On Returning to the Vineyard
The rain is not even similar here—
the particular slant,
its lack of urgency.
The buildings don’t obscure the wind
like my windy city.
I am caught and swept away into a faint picture.
I can’t get lost here—
into an obscureness that is me.
To return to where I had my first real kiss
with the new associate named Chuck
on a clean concrete sidewalk
outside of where I drank my first real cocktail,
a Tanqueray and tonic with a twist (my mother’s drink)
and actually wore red heels.
No, that was not like here
where in the ninth grade
Jonathan DiSalvo hurriedly kissed me
behind Mrs. McGee’s bakery,
the hot flour mist invading my nostrils
like a sick love song.
The island holds me hostage.
The city relaxes my judgement.
The island betrays secrets.
My city allows them deliberateness and certainty.
The beauty of the things—steel, glass, concrete
succumbs to marsh, salt, and silt
that swallows me whole like quicksand.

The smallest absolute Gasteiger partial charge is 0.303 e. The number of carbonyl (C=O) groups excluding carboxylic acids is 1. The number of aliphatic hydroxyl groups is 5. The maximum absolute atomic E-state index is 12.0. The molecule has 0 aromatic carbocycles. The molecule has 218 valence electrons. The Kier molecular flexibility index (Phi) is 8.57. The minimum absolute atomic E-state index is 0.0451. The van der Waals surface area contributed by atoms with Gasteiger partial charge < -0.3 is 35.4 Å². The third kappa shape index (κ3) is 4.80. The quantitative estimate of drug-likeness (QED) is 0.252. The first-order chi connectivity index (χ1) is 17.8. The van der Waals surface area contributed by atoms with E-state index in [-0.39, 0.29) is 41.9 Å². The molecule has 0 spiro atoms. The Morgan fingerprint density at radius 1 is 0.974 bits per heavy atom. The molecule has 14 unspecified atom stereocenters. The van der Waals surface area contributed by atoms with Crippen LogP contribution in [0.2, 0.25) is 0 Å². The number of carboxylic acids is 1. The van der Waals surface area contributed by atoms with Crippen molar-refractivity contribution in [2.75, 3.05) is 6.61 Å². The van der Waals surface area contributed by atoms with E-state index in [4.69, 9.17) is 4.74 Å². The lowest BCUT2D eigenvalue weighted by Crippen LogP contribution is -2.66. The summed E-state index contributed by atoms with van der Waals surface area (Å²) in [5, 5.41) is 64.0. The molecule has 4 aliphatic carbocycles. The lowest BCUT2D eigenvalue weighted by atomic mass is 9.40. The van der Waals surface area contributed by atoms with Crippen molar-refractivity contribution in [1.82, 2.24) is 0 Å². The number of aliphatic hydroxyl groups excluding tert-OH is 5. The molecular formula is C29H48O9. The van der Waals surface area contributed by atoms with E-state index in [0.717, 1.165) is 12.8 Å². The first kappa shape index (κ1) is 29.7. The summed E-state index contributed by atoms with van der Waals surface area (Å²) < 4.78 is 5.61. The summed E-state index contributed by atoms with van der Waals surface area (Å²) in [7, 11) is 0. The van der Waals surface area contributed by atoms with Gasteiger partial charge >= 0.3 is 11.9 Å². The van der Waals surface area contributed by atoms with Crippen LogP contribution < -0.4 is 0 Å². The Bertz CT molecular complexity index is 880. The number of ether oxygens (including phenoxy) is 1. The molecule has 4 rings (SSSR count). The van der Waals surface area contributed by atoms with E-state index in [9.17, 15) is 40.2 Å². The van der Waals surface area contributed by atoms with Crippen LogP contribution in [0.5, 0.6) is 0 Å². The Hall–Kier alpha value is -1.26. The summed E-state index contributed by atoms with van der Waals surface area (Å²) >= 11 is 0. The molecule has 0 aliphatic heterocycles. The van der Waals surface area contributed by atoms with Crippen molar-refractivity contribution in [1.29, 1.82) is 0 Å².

After My Mother’s Funeral
“There is good even in this,” my father declared
after we plodded through a dewy field
in Southbury, Connecticut
filled with afternoon hunger.
Delighted with the possibility of sweetness,
I snatched at those vines
betraying my 4-year-old hands.
I couldn’t stop.
Prickly bee sting bullets
punctuated the flesh.
That fierce vine did not mar the beauty.
“Enough,” my father said
wiping my mouth on his sleeve,
leaving the remaining fruit to rot on the ground
as my balled-up fist crushed that nectar.
Lead Us Not into Temptation
You’ve always been a fidgeter.
Hands in your mouth,
hands in your brown shaggy hair,
hands in mine when you were little.
When were you so little that your hands
fit into mine?
You put your hands on your desk—
one on top of the other,
thinking there is safety
in folding things neatly.
The teacher reminds you that
back in her day,
the nuns would come over and
slap the sin out of those hands.
I know you counted each one in your head—
gluttony, sloth, lust, wrath,
but the bigger ones
around your identity
remain hidden inside
The writhing hypocrisy
invading the answers
on your catechism workbook.
You sit confused,
terrified of a lingering ruler that seems
out of place on the corner of her desk.
You navigate the edges, wonder if the chipped
part of the metal would fracture a knuckle
or rip the flesh from your thumb.
“Mom, what are the sins—the really bad ones?”
You ask me on the way home.
Gripping the steering wheel, I say,
“Love one another.”
“What?” you wonder out loud.
“Just do that, Son, and you will be okay.”
I see you put your hand in your mouth,
and when we turn the corner,
you bite down on your thumb
chipping the red nail polish
clean off the nail.